Staying healthy and managing diabetes can be a challenge. But with the right understanding, diet, exercise and medical support, living with diabetes doesn't have to be overwhelming. This guide provides you with an overview of the basics of diabetes and offers actionable steps for taking control of your health. Learn about the different types of diabetes, how to identify symptoms, treatments and resources available to help you make informed decisions about your care. Whether you’re newly diagnosed or looking for ways to manage your current condition, this guide provides a comprehensive view of diabetes that empowers you to take charge of your health.
What is Diabetes?
The term diabetes mellitus refers to a disease of abnormal carbohydrate metabolism that leads to high blood glucose. It is associated with impairment in insulin secretion and its resistance to tissues. There are different types of diabetes:
Type 1 - Is a less common type ( 5 to 10 percent) and is characterized by autoimmune destruction of cells of your pancreas which leads to no insulin production. Usually presented at a very early age compared to Type 2 Diabetes.
Type 2 - Most common type ( >90 percent) and is characterized by high blood glucose due to loss of insulin secretion and increased insulin resistance in the tissues. Most of the patients are asymptomatic on initial presentation, with incidental findings of hyperglycemia. The most common symptoms include increased urination, thirst, blurred vision, and weight loss.
There are three different ways of diagnosing diabetes:
- Fasting blood glucose greater than or equal to 126mg/dl. Fasting is defined as no caloric intake for at least eight hours.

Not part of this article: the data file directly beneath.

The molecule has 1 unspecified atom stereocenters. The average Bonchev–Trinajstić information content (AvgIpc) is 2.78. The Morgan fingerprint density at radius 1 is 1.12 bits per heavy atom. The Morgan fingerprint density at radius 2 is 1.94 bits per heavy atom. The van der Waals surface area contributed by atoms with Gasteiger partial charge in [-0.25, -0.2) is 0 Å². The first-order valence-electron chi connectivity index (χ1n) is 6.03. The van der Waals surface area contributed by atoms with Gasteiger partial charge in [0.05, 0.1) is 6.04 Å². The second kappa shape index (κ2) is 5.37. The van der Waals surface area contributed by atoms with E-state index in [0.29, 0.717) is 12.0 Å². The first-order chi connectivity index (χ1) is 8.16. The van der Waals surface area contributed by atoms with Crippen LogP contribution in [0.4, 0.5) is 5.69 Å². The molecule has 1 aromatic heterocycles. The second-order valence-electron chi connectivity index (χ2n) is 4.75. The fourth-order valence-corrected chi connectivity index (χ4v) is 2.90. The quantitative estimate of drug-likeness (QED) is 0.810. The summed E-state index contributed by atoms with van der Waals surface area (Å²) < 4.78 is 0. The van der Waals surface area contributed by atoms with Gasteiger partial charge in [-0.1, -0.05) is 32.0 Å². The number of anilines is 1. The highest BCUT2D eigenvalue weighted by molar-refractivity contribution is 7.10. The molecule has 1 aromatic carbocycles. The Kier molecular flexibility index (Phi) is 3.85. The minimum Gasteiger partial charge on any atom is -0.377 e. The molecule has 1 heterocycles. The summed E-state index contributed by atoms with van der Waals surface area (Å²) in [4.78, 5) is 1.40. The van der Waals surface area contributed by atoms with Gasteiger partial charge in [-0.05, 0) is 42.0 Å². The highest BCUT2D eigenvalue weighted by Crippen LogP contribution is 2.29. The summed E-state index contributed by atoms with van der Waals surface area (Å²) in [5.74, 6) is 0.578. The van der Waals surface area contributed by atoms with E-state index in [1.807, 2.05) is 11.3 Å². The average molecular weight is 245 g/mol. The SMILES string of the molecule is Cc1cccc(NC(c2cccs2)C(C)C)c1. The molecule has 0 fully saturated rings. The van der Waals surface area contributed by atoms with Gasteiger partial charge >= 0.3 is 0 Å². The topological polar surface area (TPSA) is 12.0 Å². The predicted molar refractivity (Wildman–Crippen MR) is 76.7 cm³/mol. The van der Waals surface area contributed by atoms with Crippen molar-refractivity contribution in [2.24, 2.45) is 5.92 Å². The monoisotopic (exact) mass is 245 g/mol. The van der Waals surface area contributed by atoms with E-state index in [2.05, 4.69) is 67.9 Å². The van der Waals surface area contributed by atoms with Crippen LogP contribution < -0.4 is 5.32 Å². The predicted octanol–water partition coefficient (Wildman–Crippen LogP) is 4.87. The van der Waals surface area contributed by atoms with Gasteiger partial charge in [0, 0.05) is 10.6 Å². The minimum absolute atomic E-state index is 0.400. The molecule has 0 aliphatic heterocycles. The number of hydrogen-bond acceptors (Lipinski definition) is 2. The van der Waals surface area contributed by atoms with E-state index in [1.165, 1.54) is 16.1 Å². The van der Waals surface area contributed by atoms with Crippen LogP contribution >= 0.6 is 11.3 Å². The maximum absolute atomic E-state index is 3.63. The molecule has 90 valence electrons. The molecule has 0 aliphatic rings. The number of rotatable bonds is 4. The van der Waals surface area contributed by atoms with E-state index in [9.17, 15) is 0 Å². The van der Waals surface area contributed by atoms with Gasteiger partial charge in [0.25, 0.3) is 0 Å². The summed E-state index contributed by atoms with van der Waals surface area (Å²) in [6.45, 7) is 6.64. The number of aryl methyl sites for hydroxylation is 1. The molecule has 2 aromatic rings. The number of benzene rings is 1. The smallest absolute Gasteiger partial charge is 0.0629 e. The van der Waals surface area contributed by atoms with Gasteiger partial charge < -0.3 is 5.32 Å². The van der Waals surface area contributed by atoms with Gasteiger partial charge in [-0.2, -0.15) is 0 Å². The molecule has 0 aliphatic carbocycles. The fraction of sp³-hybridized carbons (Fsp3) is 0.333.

- Two-hour plasma glucose values greater than or equal to 200mg/dl during a 75g oral glucose tolerance test. In this test, you are given 75g of oral glucose and your blood sugar is checked after 2 hours. Any value of 200 or above is concerned abnormal.
- Hb A1C value greater than or equal to 6.5 percent
Management of diabetes mainly consists of managing blood sugars and preventing diabetes relating complications. Lifestyle interventions such as dietary modification, exercise, and weight reduction are big components of managing diabetes. There are two main types of pharmacotherapy: oral medications and insulin. Consult your primary care physician to figure out which regimen is best for you.
Patients with diabetes require ongoing evaluation for diabetes-related complications. Your primary care physician will perform a history and physical examination two to four times a year to obtain information on nutrition, and physical activity and assess your risks of complications related to diabetes. Diabetes can essentially affect any and all organs. A yearly dilated eye examination is recommended to check for any evidence of retinopathy. A comprehensive yearly foot examination to check for neuropathy and vascular disease is performed. Laboratory tests such as lipid panel, basic metabolic panel, and urinary albumin-to-creatinine ratio are performed annually to monitor diabetes-related complications.
Get help from Brentwood Primary Care and Dr. Shreya Khatri
Brentwood Primary Care's board-certified primary care physician, Dr. Shreya Khatri is pleased to provide her patients with high-quality care. A personalized diet plan which is tailored to your medical needs, ensuring your health is well cared for. If you have any questions or would like to schedule a consultation, submit a consultation request or call our clinic at 925-471-4223 today!